Feminist movements have always been about breaking harmful gender norms. Sex discrimination cases around the world have been fought and won over the right to express gender in any way a person chooses – such as the right of women to wear pants at work. Fundamentally, these cases expand the notion of femininity and masculinity – and thereby challenge the idea that there are only two sexes.
Women are greatly affected by these harmful gender norms – but so are people who do not conform to them. Those who do not easily get ‘read’ as either masculine or feminine experience violence in great numbers – certainly greater than men or women who do – regardless of how they identify.
Sisterhood has been a powerful unifier for many founding mothers of women’s funds. The feeling of kinship is a powerful one and provides the safety net necessary for daring activism. But what if kinship were defined more narrowly than just a sex assigned at birth, which is shared with half the population? Certainly it takes more than that to be a feminist!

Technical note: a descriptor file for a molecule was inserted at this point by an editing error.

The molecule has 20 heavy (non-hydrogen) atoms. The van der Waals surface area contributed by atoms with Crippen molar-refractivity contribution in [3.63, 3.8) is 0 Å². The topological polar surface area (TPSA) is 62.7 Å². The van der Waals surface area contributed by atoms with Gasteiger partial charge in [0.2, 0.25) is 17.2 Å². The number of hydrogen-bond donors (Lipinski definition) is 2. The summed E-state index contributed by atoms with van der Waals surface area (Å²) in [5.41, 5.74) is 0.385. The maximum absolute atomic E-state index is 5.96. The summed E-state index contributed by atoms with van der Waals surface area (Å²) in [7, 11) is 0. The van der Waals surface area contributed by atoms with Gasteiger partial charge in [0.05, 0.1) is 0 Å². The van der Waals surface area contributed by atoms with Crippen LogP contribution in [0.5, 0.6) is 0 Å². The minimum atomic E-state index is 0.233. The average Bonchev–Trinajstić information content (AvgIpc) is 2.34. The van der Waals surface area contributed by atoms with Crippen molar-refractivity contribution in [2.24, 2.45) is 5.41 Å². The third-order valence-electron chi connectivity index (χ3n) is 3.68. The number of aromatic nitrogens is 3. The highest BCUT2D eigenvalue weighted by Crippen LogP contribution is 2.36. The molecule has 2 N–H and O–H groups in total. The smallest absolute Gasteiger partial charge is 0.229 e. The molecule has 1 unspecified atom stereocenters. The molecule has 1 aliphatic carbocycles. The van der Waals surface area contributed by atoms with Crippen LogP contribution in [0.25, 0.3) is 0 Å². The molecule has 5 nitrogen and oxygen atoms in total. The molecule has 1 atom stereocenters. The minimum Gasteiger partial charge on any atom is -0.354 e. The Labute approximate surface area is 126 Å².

The core idea of women-led funding is that those affected most by a threat should be the ones leading the fight and directing the battle – that is the feminist transformation that has been translated to funding for LGBTIQ issues and Indigenous people’s rights. Now it is time to come full circle and give a place at the table to those who are breaking gender norms by simply refusing them, next to their sisters and siblings.